.....Advertisement.....
.....Advertisement.....

Today's News

  • CPD, KSP arrest three on drug, gun charges

    Three Carrollton residents were arrested Saturday, Jan. 6, on drug and firearms-related charges.

  • Woman loses everything in fire

    A Jan. 4 house fire in Worthville had officials worried that the homeowner was inside the structure.

    Amy Lucas of Worthville normally works nights and when flames started coming from the two-story, single-family dwelling her neighbors and mother were afraid she was inside the structure.

    At the scene, Carroll County Deputy Sheriff Danny Stivers said the most important information about the fire was that no one was inside and the owner had been located and was on her way to the residence.

  • Journalist leads discussion about how to determine if online news is real or fake

    By ZIRCONIA ALLEYENE

    Kentucky New Era

    The ability to share news with one click has made it easier to stay informed yet even easier to be duped.

    Nearly 50 people showed up Monday night to learn how to discern if the news they read is real, fake or biased.

    Jennifer Brown, former editor and opinion editor at the Kentucky New Era, led the hour-long open discussion hosted by the League of Women Voters and the Hopkinsville Community College.

  • New name, same local bank; First National makes change

    After 135 years in business, major change is coming at First National Bank, but local customers will largely be unaffected.

    Effective Jan. 1, “The First National Bank of Carrollton” is now “First National Bank of Kentucky.”

    “All we did was change the name,” President Greg Goff said. “There is no ownership change at all associated with the name change. It was purely a charter name change.”

  • Snow days for Carroll schools, county dodges snowfall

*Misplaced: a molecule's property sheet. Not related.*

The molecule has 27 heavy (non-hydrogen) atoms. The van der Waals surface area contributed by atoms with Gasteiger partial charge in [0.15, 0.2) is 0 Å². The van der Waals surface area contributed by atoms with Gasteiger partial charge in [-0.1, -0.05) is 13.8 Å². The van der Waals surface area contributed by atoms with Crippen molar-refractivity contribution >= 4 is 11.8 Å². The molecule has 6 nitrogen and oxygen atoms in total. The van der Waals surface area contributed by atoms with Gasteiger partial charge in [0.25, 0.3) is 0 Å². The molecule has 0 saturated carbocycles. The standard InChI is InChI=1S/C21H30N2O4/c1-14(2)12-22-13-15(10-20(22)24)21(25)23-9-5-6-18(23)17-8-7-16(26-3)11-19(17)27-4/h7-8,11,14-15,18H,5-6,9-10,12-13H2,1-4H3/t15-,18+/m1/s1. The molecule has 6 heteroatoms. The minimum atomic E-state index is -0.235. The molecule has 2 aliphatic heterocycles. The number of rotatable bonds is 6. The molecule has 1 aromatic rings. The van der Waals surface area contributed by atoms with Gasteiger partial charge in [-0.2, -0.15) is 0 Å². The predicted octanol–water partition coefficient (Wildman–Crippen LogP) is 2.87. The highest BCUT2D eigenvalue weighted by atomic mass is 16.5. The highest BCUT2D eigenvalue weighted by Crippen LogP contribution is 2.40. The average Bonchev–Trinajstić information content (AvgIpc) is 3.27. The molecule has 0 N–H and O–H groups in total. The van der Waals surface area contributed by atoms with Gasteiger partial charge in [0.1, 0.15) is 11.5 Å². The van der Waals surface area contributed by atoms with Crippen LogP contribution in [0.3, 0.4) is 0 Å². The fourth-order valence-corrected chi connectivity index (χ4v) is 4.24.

The Kentucky Transportation Cabinet District 6 snow and ice removal crews spent Jan. 4, pre-treating interstates and state roadways in the Northern Kentucky area with salt brine in preparation for the first winter event of 2017.

  • State pulling workers out of 31 unemployment offices amid major cuts

    By DANIEL DESROCHERS

    Lexington Herald-Leader

    The Education and Workforce Development Cabinet is pulling its employees out of 31 unemployment centers across Kentucky in an effort to save millions of dollars.

    Workers with the Office of Employment and Training throughout the state received a notice Tuesday that the cabinet was making drastic changes, shifting its focus to 12 “hubs” in Bowling Green, Covington, Elizabethtown, Hazard, Hopkinsville, Lexington, Louisville, Morehead, Owensboro, Paducah, Prestonsburg and Somerset.

  • NKy counties helping with Carroll’s animal shelter

    BY TIM HENDRICK

    The News-Democrat

    The directors of the Boone and Grant county animal shelters are playing a role in the direction that the Carroll County Animal Shelter will take over the next few years.

    Carroll County Judge-Executive Bobby Lee Westrick said during the Jan. 10, fiscal court meeting that they received seven applications for the position of director of the Carroll County Animal Shelter.

  • First reading to update ordinance; Adams named Teen Council rep

    Carrollton Council held the first reading of ordinance 2017-01 amending the Code Enforcement Board ordinances Jan. 9. All references to a combined Code Enforcement and Nuisance Board have been replaced by Code Enforcement Board. Definitions have been updated reflecting application to all city ordinances violations that are civil offenses, rather than only nuisance ordinances, and definitions for final order, imminent danger, owner and premises have been added, according to an ordinance summary by City Attorney Amy Eversole.

  • GOP fast-tracks abortion, right-to-work, U of L measures

    By TOM LOFTUS and MORGAN WATKINS

    The Courier-Journal

    FRANKFORT, Ky. - The new Republican majority in the General Assembly delivered on its promises Saturday giving final passage to seven fast-tracked priorities including bills that place new restrictions on abortion and a bill long sought by business that bans union membership as a condition of employment.

  • Union says lawmakers launching ‘attack on the working people’

    By JOHN CHEVES and

    JACK BRAMMER

    Lexington Herald-Leader

    FRANKFORT - Angry labor union members on Saturday said they don’t know how they became public enemy No. 1 in Kentucky’s 2017 legislative session.

    Hundreds of workers in boots and heavy coats poured onto every public floor of the state Capitol to loudly protest final passage of three bills that they say will weaken unions and reduce construction workers’ wages.